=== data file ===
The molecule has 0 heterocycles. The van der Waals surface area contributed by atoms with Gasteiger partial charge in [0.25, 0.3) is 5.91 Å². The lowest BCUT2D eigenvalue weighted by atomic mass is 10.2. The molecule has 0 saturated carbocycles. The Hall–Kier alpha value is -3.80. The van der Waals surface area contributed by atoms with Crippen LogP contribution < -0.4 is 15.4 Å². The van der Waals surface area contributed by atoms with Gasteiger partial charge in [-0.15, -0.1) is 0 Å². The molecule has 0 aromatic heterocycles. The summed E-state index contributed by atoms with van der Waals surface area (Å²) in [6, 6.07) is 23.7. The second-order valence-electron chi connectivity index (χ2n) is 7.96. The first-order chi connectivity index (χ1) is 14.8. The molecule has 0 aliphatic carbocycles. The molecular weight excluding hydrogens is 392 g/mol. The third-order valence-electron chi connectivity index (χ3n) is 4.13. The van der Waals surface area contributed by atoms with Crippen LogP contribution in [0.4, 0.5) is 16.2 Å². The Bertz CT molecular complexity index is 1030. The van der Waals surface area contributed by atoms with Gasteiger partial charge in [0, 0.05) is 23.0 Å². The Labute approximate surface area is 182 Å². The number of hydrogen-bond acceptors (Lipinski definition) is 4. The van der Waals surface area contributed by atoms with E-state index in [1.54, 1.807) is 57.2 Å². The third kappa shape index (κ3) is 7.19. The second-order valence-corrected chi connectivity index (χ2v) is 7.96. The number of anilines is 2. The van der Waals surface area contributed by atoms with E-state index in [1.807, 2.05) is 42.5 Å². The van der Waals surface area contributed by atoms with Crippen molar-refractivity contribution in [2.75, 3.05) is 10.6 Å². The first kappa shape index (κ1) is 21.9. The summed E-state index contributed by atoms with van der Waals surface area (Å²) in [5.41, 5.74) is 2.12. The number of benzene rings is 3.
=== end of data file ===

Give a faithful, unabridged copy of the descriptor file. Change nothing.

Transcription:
The molecule has 0 heterocycles. The van der Waals surface area contributed by atoms with Gasteiger partial charge in [0.25, 0.3) is 5.91 Å². The lowest BCUT2D eigenvalue weighted by atomic mass is 10.2. The molecule has 0 saturated carbocycles. The Hall–Kier alpha value is -3.80. The van der Waals surface area contributed by atoms with Crippen LogP contribution < -0.4 is 15.4 Å². The van der Waals surface area contributed by atoms with Gasteiger partial charge in [-0.15, -0.1) is 0 Å². The molecule has 0 aromatic heterocycles. The summed E-state index contributed by atoms with van der Waals surface area (Å²) in [6, 6.07) is 23.7. The second-order valence-electron chi connectivity index (χ2n) is 7.96. The first-order chi connectivity index (χ1) is 14.8. The molecule has 0 aliphatic carbocycles. The molecular weight excluding hydrogens is 392 g/mol. The third-order valence-electron chi connectivity index (χ3n) is 4.13. The van der Waals surface area contributed by atoms with Crippen LogP contribution in [0.4, 0.5) is 16.2 Å². The Bertz CT molecular complexity index is 1030. The van der Waals surface area contributed by atoms with Gasteiger partial charge in [0, 0.05) is 23.0 Å². The Labute approximate surface area is 182 Å². The number of hydrogen-bond acceptors (Lipinski definition) is 4. The van der Waals surface area contributed by atoms with E-state index in [1.54, 1.807) is 57.2 Å². The third kappa shape index (κ3) is 7.19. The second-order valence-corrected chi connectivity index (χ2v) is 7.96. The number of anilines is 2. The van der Waals surface area contributed by atoms with E-state index in [1.807, 2.05) is 42.5 Å². The van der Waals surface area contributed by atoms with Crippen molar-refractivity contribution in [2.75, 3.05) is 10.6 Å². The first kappa shape index (κ1) is 21.9. The summed E-state index contributed by atoms with van der Waals surface area (Å²) in [5.41, 5.74) is 2.12. The number of benzene rings is 3.